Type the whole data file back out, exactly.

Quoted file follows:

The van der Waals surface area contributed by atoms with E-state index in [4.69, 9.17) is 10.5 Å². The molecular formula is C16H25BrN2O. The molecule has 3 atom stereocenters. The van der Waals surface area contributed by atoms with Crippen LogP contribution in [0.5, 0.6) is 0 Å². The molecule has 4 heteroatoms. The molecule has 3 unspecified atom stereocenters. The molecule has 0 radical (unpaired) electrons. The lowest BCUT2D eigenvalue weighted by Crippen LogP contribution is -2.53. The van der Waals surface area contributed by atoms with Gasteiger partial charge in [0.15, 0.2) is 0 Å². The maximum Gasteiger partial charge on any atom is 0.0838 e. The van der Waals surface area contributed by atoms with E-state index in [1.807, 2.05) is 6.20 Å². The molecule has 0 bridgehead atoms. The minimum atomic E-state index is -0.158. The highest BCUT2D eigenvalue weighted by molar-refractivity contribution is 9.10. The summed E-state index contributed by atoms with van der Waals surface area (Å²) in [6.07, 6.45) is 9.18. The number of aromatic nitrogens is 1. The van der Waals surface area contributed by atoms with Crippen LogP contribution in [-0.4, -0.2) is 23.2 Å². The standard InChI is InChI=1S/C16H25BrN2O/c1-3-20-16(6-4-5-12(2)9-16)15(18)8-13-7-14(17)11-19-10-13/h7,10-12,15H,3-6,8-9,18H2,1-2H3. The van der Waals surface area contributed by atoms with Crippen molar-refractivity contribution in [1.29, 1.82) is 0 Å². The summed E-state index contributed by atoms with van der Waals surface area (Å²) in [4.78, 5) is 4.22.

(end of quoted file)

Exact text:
The van der Waals surface area contributed by atoms with E-state index in [4.69, 9.17) is 10.5 Å². The molecular formula is C16H25BrN2O. The molecule has 3 atom stereocenters. The van der Waals surface area contributed by atoms with Crippen LogP contribution in [0.5, 0.6) is 0 Å². The molecule has 4 heteroatoms. The molecule has 3 unspecified atom stereocenters. The molecule has 0 radical (unpaired) electrons. The lowest BCUT2D eigenvalue weighted by Crippen LogP contribution is -2.53. The van der Waals surface area contributed by atoms with Gasteiger partial charge in [0.15, 0.2) is 0 Å². The maximum Gasteiger partial charge on any atom is 0.0838 e. The van der Waals surface area contributed by atoms with E-state index in [1.807, 2.05) is 6.20 Å². The molecule has 0 bridgehead atoms. The minimum atomic E-state index is -0.158. The highest BCUT2D eigenvalue weighted by molar-refractivity contribution is 9.10. The summed E-state index contributed by atoms with van der Waals surface area (Å²) in [6.07, 6.45) is 9.18. The number of aromatic nitrogens is 1. The van der Waals surface area contributed by atoms with Crippen LogP contribution in [-0.4, -0.2) is 23.2 Å². The standard InChI is InChI=1S/C16H25BrN2O/c1-3-20-16(6-4-5-12(2)9-16)15(18)8-13-7-14(17)11-19-10-13/h7,10-12,15H,3-6,8-9,18H2,1-2H3. The van der Waals surface area contributed by atoms with Crippen molar-refractivity contribution in [1.29, 1.82) is 0 Å². The summed E-state index contributed by atoms with van der Waals surface area (Å²) in [4.78, 5) is 4.22.